A horrible mix-up took place at BAM last week. While the National Ballet of China was performing at the Opera House, some members of what is apparently its white European wing got lost, wandered onto the nearby BAM Harvey stage, and took the places of a German troupe, from Berlin's Deutsches Theater, that was supposed to be performing Lessing's Emilia Galotti. At least, what went on at the Harvey certainly looked more like a Chinese ballet than a production of Emilia Galotti. There was Chinese movie music (mostly interminable repetitions of a tacky waltz theme from Wong Kar-wai's In the Mood for Love); there were dislocated, endlessly repeated gestures that suggested some Delsarte-like system, remote from Western culture, for conveying emotion. The alternatives to this were writhing on the floor and screaming; screaming violently while standing nose to nose with another performer; or babbling what was alleged to be German (but sounded more like Chinese) in an incomprehensible top-speed monotone.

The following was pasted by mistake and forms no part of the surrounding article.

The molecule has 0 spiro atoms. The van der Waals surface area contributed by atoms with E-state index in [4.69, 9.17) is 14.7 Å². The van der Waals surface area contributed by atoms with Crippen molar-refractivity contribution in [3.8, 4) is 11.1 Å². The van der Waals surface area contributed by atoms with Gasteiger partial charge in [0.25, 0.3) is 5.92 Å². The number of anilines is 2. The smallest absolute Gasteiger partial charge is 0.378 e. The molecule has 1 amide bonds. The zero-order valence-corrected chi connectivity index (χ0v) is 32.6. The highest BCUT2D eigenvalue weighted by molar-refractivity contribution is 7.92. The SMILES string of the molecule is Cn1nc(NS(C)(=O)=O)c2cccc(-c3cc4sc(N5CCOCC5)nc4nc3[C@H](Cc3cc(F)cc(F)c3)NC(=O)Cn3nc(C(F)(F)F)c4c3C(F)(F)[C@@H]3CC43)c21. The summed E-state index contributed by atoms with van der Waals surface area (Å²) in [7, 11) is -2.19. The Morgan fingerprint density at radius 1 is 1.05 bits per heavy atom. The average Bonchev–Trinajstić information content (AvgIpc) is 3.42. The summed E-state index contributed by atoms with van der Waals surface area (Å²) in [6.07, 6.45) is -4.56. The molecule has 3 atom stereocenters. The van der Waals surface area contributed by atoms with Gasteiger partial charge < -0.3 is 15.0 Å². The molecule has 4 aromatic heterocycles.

When not screaming in each other's faces or repeating their mechanized gestures, the players stood facing front, stonily expressionless, even when supposedly conversing with each other. At one or two points in the latter half of the unendurably long 75-minute event, the performers forgot themselves sufficiently to indicate that they might be capable actors who understood some of the salient points of Lessing's play. But as neither the bulk of his text nor the gist of his drama was conveyed to the audience, these flickering attempts to escape from the dimwitted tyranny of Michael Thalheimer's direction were of little use.
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